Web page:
This has been my focus project for a while. Really, the only other thing I’ve finished lately is an eye mask. My son had a mystery party at school where he had to dress up as a literary character. It had to be from a book originally, from a book the other sixth-graders might have read, and something not glaringly obvious (i.e. no Harry Potter). We chose Westley from The Princess Bride. It’s one of our favorite movies but the book is delightful too. If you haven’t read it, give it a shot. Anyway, the boy had black clothes, black headscarf, cardboard “sword” but needed a mask. Crafty mom was happy to oblige!


Baseball Beanie & Wedding Wrap

The World Series starts tonight, and it’s starring my favorite team, the Kansas City Royals! We’re all so excited around here, of course, and we’re ready to party like it’s 1985. I’ve got my snacks, my Royals chip & dip tray and my Royals cupcakes. And I might even be wearing my new Royals beanie that I *just* finished knitting today! I bought three skeins of blue acrylic to make some fun projects, and a hat to match my fingerless gloves was first on the list.

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This is Dee’s Slouch Hat and I love that you can wear it either slouchy or with a folded brim. I used Bernat Satin to make it, with size 6 needles for the brim and size 7 for the body.

Okay, so not everything is about baseball around here. Mostly, but not all. I also started another project, a wedding wrap. The pattern is the Regalia Cowl Capelet Wrap and it is absolutely gorgeous. It’s my first lace pattern, and at first I was completely overwhelmed. But I took it row by row and soon it was flying along. It helps that it’s done with super bulky yarn on size 19 needles. This is with Bernat Alpaca in peony. I’m hoping it has enough alpaca in it to block nicely when I’m done. Anyway, I’m a little over halfway done, but here’s a peek.

IMG_5287Maybe I’ll finish it tonight during the game. Oh, who am I kidding? I’ll have my eyes glued to the screen!

The Magic of Baseball & The Kansas City Royals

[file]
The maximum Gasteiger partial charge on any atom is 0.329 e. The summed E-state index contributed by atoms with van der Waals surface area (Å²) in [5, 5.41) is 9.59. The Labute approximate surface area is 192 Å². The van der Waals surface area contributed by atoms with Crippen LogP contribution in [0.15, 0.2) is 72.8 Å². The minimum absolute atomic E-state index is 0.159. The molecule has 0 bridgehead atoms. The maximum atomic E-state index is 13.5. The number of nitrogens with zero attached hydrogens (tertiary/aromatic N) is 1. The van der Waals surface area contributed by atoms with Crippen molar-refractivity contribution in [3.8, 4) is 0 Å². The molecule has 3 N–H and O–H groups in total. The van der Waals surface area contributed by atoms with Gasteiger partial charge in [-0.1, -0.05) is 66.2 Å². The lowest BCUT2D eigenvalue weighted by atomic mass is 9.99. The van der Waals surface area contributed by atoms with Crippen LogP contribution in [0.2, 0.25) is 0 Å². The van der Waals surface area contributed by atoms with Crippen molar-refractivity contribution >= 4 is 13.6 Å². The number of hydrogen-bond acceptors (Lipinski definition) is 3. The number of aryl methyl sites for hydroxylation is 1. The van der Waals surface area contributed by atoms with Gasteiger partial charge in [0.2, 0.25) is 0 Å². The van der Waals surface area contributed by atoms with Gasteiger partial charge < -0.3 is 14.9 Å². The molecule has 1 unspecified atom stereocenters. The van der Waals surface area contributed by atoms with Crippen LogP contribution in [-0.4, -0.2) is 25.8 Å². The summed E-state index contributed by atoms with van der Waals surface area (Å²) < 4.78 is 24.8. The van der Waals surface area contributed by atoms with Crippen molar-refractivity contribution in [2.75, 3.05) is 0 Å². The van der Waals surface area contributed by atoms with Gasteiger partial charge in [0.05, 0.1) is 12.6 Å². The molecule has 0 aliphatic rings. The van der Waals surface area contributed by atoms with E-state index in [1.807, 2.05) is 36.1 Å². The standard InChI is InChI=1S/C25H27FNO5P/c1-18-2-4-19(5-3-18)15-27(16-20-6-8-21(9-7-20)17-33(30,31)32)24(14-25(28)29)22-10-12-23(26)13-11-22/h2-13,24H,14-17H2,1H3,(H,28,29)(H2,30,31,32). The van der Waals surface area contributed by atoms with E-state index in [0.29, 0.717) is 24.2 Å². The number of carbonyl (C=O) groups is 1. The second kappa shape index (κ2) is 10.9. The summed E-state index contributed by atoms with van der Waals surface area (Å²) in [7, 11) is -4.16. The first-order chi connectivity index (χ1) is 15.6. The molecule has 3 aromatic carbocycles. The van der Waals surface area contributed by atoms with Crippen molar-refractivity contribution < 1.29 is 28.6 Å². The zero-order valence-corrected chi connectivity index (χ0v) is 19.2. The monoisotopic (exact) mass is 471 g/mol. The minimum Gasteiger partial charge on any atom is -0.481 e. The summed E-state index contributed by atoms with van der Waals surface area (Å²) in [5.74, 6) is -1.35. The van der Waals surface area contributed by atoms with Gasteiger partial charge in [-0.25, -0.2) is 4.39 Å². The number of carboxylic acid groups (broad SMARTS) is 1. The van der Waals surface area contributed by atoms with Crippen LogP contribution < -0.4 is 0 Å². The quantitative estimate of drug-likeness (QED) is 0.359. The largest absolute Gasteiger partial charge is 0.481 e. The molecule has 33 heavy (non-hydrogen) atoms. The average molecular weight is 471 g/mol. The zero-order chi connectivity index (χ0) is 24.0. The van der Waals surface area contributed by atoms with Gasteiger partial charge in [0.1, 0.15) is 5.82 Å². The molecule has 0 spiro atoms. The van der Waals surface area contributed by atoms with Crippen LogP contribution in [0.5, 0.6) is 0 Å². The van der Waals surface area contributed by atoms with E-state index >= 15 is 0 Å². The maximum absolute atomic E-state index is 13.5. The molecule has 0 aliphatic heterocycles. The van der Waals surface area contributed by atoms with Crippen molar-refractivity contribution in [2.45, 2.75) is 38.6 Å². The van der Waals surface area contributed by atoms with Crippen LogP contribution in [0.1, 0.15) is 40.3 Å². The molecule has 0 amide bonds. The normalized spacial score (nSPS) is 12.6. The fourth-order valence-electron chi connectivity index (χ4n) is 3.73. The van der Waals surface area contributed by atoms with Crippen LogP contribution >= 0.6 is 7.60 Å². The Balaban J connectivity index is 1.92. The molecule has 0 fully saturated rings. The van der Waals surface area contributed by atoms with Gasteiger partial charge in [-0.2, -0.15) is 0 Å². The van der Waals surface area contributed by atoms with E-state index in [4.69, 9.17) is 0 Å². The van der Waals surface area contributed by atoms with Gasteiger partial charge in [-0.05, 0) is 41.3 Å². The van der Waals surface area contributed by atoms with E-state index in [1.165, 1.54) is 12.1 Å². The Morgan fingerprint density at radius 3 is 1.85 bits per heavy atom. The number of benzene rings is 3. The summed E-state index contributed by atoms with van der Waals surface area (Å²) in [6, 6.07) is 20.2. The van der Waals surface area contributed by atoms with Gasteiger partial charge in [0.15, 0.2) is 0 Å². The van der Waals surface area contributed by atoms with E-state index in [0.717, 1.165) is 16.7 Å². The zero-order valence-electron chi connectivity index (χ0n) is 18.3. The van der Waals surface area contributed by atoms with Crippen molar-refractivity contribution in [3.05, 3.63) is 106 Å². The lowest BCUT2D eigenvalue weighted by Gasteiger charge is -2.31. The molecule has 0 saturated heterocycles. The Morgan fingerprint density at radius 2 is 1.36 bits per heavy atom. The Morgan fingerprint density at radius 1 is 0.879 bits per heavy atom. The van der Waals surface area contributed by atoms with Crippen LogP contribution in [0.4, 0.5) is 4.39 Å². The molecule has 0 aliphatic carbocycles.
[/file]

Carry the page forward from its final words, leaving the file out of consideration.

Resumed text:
I’m not thinking much about knitting today. I’m thinking about baseball. I’m thinking about the Kansas City Royals, my lifelong baseball team. I was lucky enough to go to the game yesterday, and I got to see them sweep the Orioles and become the American League Champions. This was my view from the club level, right next to the broadcasters’ boxes.IMG_5211Craft was involved a little bit, I guess: I was carrying a handmade purse I bought over the weekend at the craft show, and I was wearing the Royals fingerless gloves that my SIL made and I stole. IMG_5166 IMG_5210It was an amazing game, but I might not need to tell you that. I’ve been to a lot of baseball games in my life, and this was easily the best. The joyousness in the crowd, the unwavering belief, the collective breathlessness…it was magical to be right in the middle of all of it. There were big moments when the Jumbotron urged us to get loud, but we couldn’t. We were all holding our breath, silently urging our boys in blue to get this strike, this hit, this out, this game. And when they did, when they won…WOW. High-fives everywhere. People were jumping and yelling and crying, and nobody left. There was no big exodus to be the first to leave the parking lot. We wanted this magic to keep going. We all stood and watched the team celebrate on the field. We saw all the players’ wives and kids come out, and the little kids ran around the bases and played on the field like it was just an ordinary playground. Thanks to a cameraman in the locker room, we got to see the champagne celebration.IMG_5213Once the players went into the locker room, some fans started leaving. We stayed. My friend and I stayed, watching from the balcony that is the club level, until they kicked us out. Then we went downstairs, and saw the players reemerging. Salvador Perez was on top of the dugout, talking to fans and giving away his hat and shirt. He took photos with fans. When he jumped down to do a lap around the stadium, high-fiving fans along the way, Nori Aoki took his place. We were behind the visitors’ dugout by then, and as Salvy came around in front of us, I stood on a seat so I could see him as he went by. He was beaming. I thought too late that I should get a photo, but I was too busy enjoying the moment. I watched Nori jog out to center field and lie down, clearly savoring it all. As he leaped up and jogged our way, I got my camera ready.IMG_5228Nori is my favorite Royal, I think. He’s not the big-name, big-moment guy like Moose or Gordo or Cain. He’s not flashy like Dyson or consistently amazing like our bullpen trio of Herrera, Davis and Holland. He gets pulled late in the game so that Dyson, a speedy base-stealer, can go in. But he’s steady, and he’s good. Nori can be so very good, but people don’t always recognize it. And I think that’s true about the Royals too. It has been true all this season, maybe longer. They were, are, so good, but they’ve been the joke in baseball for so long that people didn’t figure it out until near the end of this season.